Even now, as the U.S. campaign wears thin, military clashes continue to erupt along the border the country shares with Pakistan. There are serious doubts about whether or not Karzai's government, which itself has been blotted by scandal and corruption, will remain relevant after the United States withdrawal.


Some critics have even suggested that now that the full extent of Afghanistan's mineral wealth is known, the Taliban will fight even harder to regain control of the country.


"I highly doubt it will be able to either properly manage these resources or use the riches to build a more peaceful and prosperous Afghanistan for all Afghans," Janan Mosazai, a political analyst, told AFP. "We have living examples of other countries where natural riches have actually turned into a curse for peace and prosperity for people," he said, citing Nigeria's endemic poverty and conflict despite vast oil exports.


Of course, there's also reason to remain optimistic. While it will take many years for Afghanistan to develop a mining industry, the vastness of Afghanistan's mineral reserves could attract substantial investments well before mines become profitable.


Take, for example, resource-hungry China's recent foray into the country.


In 2007, China Metallurgical Group agreed to invest $3 billion in Afghanistan's Aynak copper mine, which by some estimates holds the world's largest undeveloped reserves of its kind. As part of the deal China agreed to provide an onsite copper smelter, a $500 million electric station that will power the project and augment Kabul's electricity supply, a coal mine to fuel the power station, a ground water system, and roads, homes, hospitals and schools for the miners and their families. China is also working on a rail line that will stretch from Afghanistan's northern border with Uzbekistan to its southern border with Pakistan.


That investment is the largest in the Afghanistan's history, and it's being guarded by the U.S. military, which was already established in the region to prevent Taliban soldiers from infiltrating the country's capital.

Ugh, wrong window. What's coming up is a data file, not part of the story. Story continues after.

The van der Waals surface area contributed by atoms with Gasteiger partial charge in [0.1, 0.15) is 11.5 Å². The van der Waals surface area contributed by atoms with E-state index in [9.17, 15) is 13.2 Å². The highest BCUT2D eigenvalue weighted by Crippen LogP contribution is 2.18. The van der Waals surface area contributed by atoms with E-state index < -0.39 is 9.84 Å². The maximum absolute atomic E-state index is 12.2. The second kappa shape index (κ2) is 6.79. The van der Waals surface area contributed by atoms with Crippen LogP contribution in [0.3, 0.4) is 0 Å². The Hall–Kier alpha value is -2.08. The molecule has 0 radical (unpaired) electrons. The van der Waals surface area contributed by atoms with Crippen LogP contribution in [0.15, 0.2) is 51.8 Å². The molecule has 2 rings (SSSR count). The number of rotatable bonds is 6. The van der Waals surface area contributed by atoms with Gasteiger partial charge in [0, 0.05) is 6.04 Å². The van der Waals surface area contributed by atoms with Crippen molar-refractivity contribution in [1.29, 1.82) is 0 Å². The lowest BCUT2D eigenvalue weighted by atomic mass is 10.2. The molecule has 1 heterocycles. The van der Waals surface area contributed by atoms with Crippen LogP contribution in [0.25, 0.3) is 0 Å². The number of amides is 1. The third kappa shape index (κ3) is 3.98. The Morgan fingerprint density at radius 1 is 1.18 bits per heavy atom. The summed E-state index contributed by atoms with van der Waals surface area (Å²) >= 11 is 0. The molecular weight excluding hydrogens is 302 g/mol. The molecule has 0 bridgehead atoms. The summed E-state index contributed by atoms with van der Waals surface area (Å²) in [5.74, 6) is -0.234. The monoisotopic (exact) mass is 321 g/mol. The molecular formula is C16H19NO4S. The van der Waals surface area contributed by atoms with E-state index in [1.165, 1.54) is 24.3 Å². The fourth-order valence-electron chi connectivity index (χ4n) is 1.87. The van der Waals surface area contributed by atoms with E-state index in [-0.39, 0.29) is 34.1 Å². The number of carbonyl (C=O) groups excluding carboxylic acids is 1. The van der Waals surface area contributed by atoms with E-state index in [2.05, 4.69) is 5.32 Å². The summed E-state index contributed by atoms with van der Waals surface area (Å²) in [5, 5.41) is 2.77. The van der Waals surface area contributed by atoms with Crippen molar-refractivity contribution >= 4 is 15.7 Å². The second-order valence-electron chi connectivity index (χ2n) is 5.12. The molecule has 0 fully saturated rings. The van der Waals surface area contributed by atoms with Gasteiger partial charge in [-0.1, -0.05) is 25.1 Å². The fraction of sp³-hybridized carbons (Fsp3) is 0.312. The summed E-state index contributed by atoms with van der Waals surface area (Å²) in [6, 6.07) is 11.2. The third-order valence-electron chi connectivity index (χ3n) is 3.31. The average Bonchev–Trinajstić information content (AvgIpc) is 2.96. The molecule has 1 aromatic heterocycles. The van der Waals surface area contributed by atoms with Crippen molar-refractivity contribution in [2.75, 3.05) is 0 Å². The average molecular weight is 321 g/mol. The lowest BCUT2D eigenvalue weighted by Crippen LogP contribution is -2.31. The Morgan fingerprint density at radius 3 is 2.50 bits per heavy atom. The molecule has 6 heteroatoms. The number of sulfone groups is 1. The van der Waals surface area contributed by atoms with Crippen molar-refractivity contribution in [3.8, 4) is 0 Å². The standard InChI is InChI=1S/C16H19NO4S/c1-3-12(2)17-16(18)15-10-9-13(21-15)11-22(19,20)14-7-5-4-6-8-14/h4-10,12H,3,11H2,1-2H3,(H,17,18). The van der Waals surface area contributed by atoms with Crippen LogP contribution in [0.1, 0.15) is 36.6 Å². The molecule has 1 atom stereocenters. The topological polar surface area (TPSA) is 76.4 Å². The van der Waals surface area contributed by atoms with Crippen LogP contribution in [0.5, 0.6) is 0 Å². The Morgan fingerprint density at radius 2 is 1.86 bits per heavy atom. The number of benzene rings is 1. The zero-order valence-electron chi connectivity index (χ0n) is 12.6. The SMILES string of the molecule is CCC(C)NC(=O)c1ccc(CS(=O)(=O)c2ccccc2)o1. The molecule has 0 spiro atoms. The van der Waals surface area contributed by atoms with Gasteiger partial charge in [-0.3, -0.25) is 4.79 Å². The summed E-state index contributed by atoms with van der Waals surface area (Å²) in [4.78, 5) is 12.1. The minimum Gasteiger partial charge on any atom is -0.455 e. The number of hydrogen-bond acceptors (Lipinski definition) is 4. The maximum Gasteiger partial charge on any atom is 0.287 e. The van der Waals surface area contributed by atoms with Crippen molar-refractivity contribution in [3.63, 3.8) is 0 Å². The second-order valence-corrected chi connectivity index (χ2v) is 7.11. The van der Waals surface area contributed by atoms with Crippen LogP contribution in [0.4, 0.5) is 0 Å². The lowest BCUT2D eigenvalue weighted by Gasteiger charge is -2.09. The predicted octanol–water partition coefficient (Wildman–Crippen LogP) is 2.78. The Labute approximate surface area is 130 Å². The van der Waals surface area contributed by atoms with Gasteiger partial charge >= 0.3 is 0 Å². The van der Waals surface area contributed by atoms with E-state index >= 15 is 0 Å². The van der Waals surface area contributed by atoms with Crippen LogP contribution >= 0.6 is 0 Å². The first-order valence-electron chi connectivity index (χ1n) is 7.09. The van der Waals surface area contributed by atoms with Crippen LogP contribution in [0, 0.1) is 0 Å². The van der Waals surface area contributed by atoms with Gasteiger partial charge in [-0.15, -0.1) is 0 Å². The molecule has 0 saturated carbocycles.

China, which has trillions of dollars available for investment and a huge appetite for commodities to fuel its economic growth, has not shied away from the more troubled regions of the planet.


China National Petroleum Corp. (CNPC) won bids to take part in the development of Iraq's Rumaila and Halfaya oil fields. China has also been active in various hot spots throughout the continent of Africa.


"If they (Chinese leaders) don't feed their immense industrial complex, their populace could become disruptive," a Western official, who asked not to be further identified so he could speak freely, told McClatchy Newspapers. "We expect to see more such competitions" over Afghanistan's huge untapped reserves of natural resources.


Indeed, with the prices for many commodities on the rise, investment in Afghanistan could come much more quickly than the country's critics anticipate.


The Pentagon has already set about helping Afghanistan set up a system to develop its resources. International accounting firms that have expertise in mining contracts have been hired to consult with the Afghan Ministry of Mines, and technical data is being prepared to turn over to multinational mining companies and other potential foreign investors. U.S. officials are assisting the Afghan government in seeking bids on mineral rights by next fall, officials told The Times.


"All the ingredients are there to build a modern society," said the USGS' Stephen Peters. "If we can create jobs for the people, give them salaries, they will be satisfied with their lives."


Source: http://moneymorning.com/2010/06/15/afghanistan-mineral-wealth/